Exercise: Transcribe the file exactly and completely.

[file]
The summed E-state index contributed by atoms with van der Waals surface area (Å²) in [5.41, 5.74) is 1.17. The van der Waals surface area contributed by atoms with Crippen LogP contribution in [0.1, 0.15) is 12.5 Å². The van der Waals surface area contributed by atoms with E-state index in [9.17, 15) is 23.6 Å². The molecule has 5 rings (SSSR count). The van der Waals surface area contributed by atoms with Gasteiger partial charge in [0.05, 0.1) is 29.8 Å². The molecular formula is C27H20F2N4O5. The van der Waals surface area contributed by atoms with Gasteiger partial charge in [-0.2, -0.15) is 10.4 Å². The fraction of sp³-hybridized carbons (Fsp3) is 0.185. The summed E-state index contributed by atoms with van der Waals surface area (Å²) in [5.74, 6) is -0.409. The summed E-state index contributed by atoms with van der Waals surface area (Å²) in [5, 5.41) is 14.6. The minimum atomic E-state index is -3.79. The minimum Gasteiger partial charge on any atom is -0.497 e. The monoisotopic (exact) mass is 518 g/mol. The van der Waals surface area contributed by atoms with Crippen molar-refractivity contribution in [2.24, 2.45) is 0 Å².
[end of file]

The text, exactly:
The summed E-state index contributed by atoms with van der Waals surface area (Å²) in [5.41, 5.74) is 1.17. The van der Waals surface area contributed by atoms with Crippen LogP contribution in [0.1, 0.15) is 12.5 Å². The van der Waals surface area contributed by atoms with E-state index in [9.17, 15) is 23.6 Å². The molecule has 5 rings (SSSR count). The van der Waals surface area contributed by atoms with Gasteiger partial charge in [0.05, 0.1) is 29.8 Å². The molecular formula is C27H20F2N4O5. The van der Waals surface area contributed by atoms with Gasteiger partial charge in [-0.2, -0.15) is 10.4 Å². The fraction of sp³-hybridized carbons (Fsp3) is 0.185. The summed E-state index contributed by atoms with van der Waals surface area (Å²) in [5.74, 6) is -0.409. The summed E-state index contributed by atoms with van der Waals surface area (Å²) in [5, 5.41) is 14.6. The minimum atomic E-state index is -3.79. The minimum Gasteiger partial charge on any atom is -0.497 e. The monoisotopic (exact) mass is 518 g/mol. The van der Waals surface area contributed by atoms with Crippen molar-refractivity contribution in [2.24, 2.45) is 0 Å².